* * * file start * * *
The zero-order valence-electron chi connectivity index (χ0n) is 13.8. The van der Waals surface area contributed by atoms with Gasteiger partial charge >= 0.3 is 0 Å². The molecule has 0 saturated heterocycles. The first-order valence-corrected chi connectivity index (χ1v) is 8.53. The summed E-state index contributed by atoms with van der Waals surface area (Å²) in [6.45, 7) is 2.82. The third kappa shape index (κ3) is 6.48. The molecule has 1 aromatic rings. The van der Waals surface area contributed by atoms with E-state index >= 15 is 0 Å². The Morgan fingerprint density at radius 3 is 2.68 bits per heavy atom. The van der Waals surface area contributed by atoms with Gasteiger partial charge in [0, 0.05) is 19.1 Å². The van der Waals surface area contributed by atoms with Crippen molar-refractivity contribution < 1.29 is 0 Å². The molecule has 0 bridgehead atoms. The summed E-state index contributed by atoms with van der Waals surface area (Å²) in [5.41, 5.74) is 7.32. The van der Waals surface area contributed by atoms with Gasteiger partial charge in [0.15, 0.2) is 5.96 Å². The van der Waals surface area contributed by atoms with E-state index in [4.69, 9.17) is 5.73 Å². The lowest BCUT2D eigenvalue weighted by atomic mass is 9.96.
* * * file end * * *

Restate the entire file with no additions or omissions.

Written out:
The zero-order valence-electron chi connectivity index (χ0n) is 13.8. The van der Waals surface area contributed by atoms with Gasteiger partial charge >= 0.3 is 0 Å². The molecule has 0 saturated heterocycles. The first-order valence-corrected chi connectivity index (χ1v) is 8.53. The summed E-state index contributed by atoms with van der Waals surface area (Å²) in [6.45, 7) is 2.82. The third kappa shape index (κ3) is 6.48. The molecule has 1 aromatic rings. The van der Waals surface area contributed by atoms with E-state index >= 15 is 0 Å². The Morgan fingerprint density at radius 3 is 2.68 bits per heavy atom. The van der Waals surface area contributed by atoms with Gasteiger partial charge in [0, 0.05) is 19.1 Å². The van der Waals surface area contributed by atoms with Crippen molar-refractivity contribution < 1.29 is 0 Å². The molecule has 0 bridgehead atoms. The summed E-state index contributed by atoms with van der Waals surface area (Å²) in [5.41, 5.74) is 7.32. The van der Waals surface area contributed by atoms with Gasteiger partial charge in [0.15, 0.2) is 5.96 Å². The van der Waals surface area contributed by atoms with E-state index in [4.69, 9.17) is 5.73 Å². The lowest BCUT2D eigenvalue weighted by atomic mass is 9.96.